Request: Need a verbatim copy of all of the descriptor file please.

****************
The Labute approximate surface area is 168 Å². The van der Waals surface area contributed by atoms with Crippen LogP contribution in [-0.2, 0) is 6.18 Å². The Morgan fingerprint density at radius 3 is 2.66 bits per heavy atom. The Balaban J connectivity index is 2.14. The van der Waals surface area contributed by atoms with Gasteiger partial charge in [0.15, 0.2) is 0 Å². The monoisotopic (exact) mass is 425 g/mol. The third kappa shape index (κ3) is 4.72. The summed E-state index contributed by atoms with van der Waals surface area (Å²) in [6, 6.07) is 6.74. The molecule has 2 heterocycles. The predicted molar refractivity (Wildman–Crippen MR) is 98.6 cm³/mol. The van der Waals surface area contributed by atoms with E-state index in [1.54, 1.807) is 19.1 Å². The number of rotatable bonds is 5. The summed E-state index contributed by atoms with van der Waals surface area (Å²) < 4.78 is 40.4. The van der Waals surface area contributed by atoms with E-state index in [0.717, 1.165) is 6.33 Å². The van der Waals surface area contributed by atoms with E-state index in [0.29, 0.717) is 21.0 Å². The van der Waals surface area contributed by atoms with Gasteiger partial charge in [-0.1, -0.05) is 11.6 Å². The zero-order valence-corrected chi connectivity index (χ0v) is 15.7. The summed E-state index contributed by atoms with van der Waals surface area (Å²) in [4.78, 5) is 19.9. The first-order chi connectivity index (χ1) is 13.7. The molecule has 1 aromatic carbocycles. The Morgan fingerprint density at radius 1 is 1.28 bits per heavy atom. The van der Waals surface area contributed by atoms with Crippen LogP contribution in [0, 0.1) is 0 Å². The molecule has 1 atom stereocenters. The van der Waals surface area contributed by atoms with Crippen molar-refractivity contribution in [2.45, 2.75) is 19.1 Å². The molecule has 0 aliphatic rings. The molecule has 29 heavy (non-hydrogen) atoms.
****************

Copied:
The Labute approximate surface area is 168 Å². The van der Waals surface area contributed by atoms with Crippen LogP contribution in [-0.2, 0) is 6.18 Å². The Morgan fingerprint density at radius 3 is 2.66 bits per heavy atom. The Balaban J connectivity index is 2.14. The van der Waals surface area contributed by atoms with Gasteiger partial charge in [0.15, 0.2) is 0 Å². The monoisotopic (exact) mass is 425 g/mol. The third kappa shape index (κ3) is 4.72. The summed E-state index contributed by atoms with van der Waals surface area (Å²) in [6, 6.07) is 6.74. The molecule has 2 heterocycles. The predicted molar refractivity (Wildman–Crippen MR) is 98.6 cm³/mol. The van der Waals surface area contributed by atoms with E-state index in [1.54, 1.807) is 19.1 Å². The number of rotatable bonds is 5. The summed E-state index contributed by atoms with van der Waals surface area (Å²) < 4.78 is 40.4. The van der Waals surface area contributed by atoms with E-state index in [0.717, 1.165) is 6.33 Å². The van der Waals surface area contributed by atoms with E-state index in [0.29, 0.717) is 21.0 Å². The van der Waals surface area contributed by atoms with Gasteiger partial charge in [-0.1, -0.05) is 11.6 Å². The zero-order valence-corrected chi connectivity index (χ0v) is 15.7. The summed E-state index contributed by atoms with van der Waals surface area (Å²) in [4.78, 5) is 19.9. The first-order chi connectivity index (χ1) is 13.7. The molecule has 1 aromatic carbocycles. The Morgan fingerprint density at radius 1 is 1.28 bits per heavy atom. The van der Waals surface area contributed by atoms with Crippen LogP contribution in [0, 0.1) is 0 Å². The molecule has 1 atom stereocenters. The van der Waals surface area contributed by atoms with Crippen molar-refractivity contribution in [2.45, 2.75) is 19.1 Å². The molecule has 0 aliphatic rings. The molecule has 29 heavy (non-hydrogen) atoms.